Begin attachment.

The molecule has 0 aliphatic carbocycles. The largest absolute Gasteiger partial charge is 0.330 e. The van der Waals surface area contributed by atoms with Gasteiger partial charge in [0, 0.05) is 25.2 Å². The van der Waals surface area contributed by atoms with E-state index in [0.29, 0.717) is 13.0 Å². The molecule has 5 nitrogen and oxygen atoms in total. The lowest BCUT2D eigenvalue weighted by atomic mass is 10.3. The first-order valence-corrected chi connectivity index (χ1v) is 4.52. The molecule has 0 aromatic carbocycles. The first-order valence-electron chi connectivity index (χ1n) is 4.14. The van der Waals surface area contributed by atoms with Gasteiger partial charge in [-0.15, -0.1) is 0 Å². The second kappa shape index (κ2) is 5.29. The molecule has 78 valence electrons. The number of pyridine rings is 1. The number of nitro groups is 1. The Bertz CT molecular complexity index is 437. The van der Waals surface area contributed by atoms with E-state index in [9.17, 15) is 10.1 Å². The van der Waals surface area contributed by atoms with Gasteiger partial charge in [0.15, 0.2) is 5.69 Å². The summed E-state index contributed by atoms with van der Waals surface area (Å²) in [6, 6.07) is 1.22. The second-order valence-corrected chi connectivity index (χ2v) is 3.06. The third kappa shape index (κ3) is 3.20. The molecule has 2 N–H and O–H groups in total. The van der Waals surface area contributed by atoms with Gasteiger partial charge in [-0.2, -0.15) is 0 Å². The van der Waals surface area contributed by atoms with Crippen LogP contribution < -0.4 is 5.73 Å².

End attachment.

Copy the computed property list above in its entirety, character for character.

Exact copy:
The molecule has 0 aliphatic carbocycles. The largest absolute Gasteiger partial charge is 0.330 e. The van der Waals surface area contributed by atoms with Gasteiger partial charge in [0, 0.05) is 25.2 Å². The van der Waals surface area contributed by atoms with E-state index in [0.29, 0.717) is 13.0 Å². The molecule has 5 nitrogen and oxygen atoms in total. The lowest BCUT2D eigenvalue weighted by atomic mass is 10.3. The first-order valence-corrected chi connectivity index (χ1v) is 4.52. The molecule has 0 aromatic carbocycles. The first-order valence-electron chi connectivity index (χ1n) is 4.14. The van der Waals surface area contributed by atoms with Gasteiger partial charge in [-0.15, -0.1) is 0 Å². The second kappa shape index (κ2) is 5.29. The molecule has 78 valence electrons. The number of pyridine rings is 1. The number of nitro groups is 1. The Bertz CT molecular complexity index is 437. The van der Waals surface area contributed by atoms with E-state index in [9.17, 15) is 10.1 Å². The van der Waals surface area contributed by atoms with Gasteiger partial charge in [0.15, 0.2) is 5.69 Å². The summed E-state index contributed by atoms with van der Waals surface area (Å²) in [6, 6.07) is 1.22. The second-order valence-corrected chi connectivity index (χ2v) is 3.06. The third kappa shape index (κ3) is 3.20. The molecule has 2 N–H and O–H groups in total. The van der Waals surface area contributed by atoms with Gasteiger partial charge in [-0.2, -0.15) is 0 Å². The van der Waals surface area contributed by atoms with Crippen LogP contribution < -0.4 is 5.73 Å².